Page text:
Where were you born and where do you live?
Born and raised in Paris, where I still live today. I do travel a lot for work though, and honestly I enjoy fast-paced cities like NYC or London very much, from a business point of view at least. On the weekends, however, I am always looking for something a bit more chilled, which usually includes a sunny terrasse at a café, a glass of red wine and endless discussions about the meaning of life. Can’t beat Paris for that.
What is your earliest food memory?
At my grandparents’, I would have the the most traditional French meals you could think of. Lighting was low, the table was crowded and my “Mamie” would not stop bringing fragrant dishes and shiny sauces to the table. Beef bourguignon, Blanquette, Sauerkraut...
Looking back, I realize she taught me to love all my classics. She also taught me the value of a meal doesn’t sit on the plate itself; the whole experience is highly social and cultural.
What first got you interested in cooking?
I loved food very early but started cooking very late. At 25, I moved in with my girlfriend and when we split the housework in half, I got shopping and cooking. What a bargain, I know!
I started with very simple dishes, then bought a few second hand cookbooks and slowly fell in love with the process itself. I especially enjoyed – and I still do today – discovering new dishes from different cuisines. In fact, I remember I would dedicate whole periods to certain dishes, like curry week or sourdough weekends.
What is your culinary background and experience?
I have been cooking every day for the past 12 years but I am no chef. I learned from books, blogs and YouTube. I am the living example that you don’t need culinary school to become a successful cook. My recipe was: a sprinkle of passion, a ladle of curiosity, a solid splash of hard work and an embarrassing number of #fails.
What five words sum up French cuisine in 2018?
1. Product: seasons, climate, producers and terroir – you can’t make good dishes without good ingredients, produced in sustainable ways.
2. Table: The Social aspect of food is and has always been at the centre of French cuisine.
3. Technique: Even when it looks simple, French cuisine can be demanding in terms of skills.
4. Influence: French cuisine no longer is self-centred. Instead it embraces its world influences, may they be techniques or ingredients.
5. Tradition: Knowing where you come from really helps figuring out where you’re going.
What five ingredients could you not live without?
Bread: Sourdough if possible; butter: Salted butter, otherwise count me out; wine: it’s definitely an ingredient I use on a daily basis; olive oil and garlic: I use that flavour bomb in all dishes. Super underestimated if you ask me.
Give us a tip for the perfect omelette.
Use a really hot pan and a good amount of fat. Only then will you be able to perfect a sharp and smooth exterior with a fluffy and moist interior. That, or just make it the way you like but adding a guilty amount of cheese makes everything so much better. It truly does.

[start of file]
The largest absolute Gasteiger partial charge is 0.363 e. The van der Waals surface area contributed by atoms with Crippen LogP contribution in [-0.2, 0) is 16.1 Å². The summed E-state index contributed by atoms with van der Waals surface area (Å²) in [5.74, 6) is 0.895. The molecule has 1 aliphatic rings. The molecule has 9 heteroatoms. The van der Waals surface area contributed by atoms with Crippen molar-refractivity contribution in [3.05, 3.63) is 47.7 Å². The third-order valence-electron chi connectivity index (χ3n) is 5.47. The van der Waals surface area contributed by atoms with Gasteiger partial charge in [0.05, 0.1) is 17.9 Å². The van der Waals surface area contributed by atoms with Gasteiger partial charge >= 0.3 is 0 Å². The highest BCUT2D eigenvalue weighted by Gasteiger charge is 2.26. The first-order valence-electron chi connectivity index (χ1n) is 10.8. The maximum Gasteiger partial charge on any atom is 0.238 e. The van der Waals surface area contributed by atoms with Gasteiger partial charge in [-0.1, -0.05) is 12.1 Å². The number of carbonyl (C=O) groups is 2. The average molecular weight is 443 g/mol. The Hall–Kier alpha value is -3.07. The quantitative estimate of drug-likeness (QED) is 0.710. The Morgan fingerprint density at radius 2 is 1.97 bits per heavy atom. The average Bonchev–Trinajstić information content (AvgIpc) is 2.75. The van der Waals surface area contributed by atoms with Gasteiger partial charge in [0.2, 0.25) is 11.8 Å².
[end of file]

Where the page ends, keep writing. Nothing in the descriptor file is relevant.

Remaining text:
What is more important, a confident cook or great ingredients?
Confident cook beats great ingredients hands down. It is one of my favourite challenges at night to wrap up a feast with boring pantry ingredients. I recently made luscious meatball skewers without using even a smidgeon of actual meat. (Stale bread and milk are your best friends).
You won a Jamie Oliver competition that kick-started your media career in cooking. Have any elements of Jamie’s cooking style influenced you?
Many! Jamie is probably the biggest initial influence on my cooking, which, with all due respect, isn’t the most common thing for a Frenchman.
30 Minutes Meals is my favourite practical cooking class ever, even though I never managed to actually do it in 30.
Sorry Jamie. Still love you.
Do young French people have different views of food to their parents and grandparents?
I have mixed feelings about this as we tend to find our grandparents’ food outdated, heavy and longish to make, but at the same time we are getting closer and closer to their philosophy when it comes to reasonable, unprocessed ingredients and sustainability.
Is French cuisine quite inward-looking when it comes to influences?
I don’t think it is the case any more. In Paris, you’ll find a bunch of amazing young chefs who learned the ropes abroad.
That, plus their French culinary apprenticeship, gives them a incredible array of techniques and dishes they can use and bend to cook with.
Who is the greatest influence on your cooking style?
As mentioned before, Jamie Oliver probably kick-started it, but over the years I got influenced by so many chefs and cooks all over the world for various different reasons.
Alton Brown, for example, is a great TV chef and a very efficient teacher, who magnificently blended entertainment science and food in the brilliant series Serious Eats.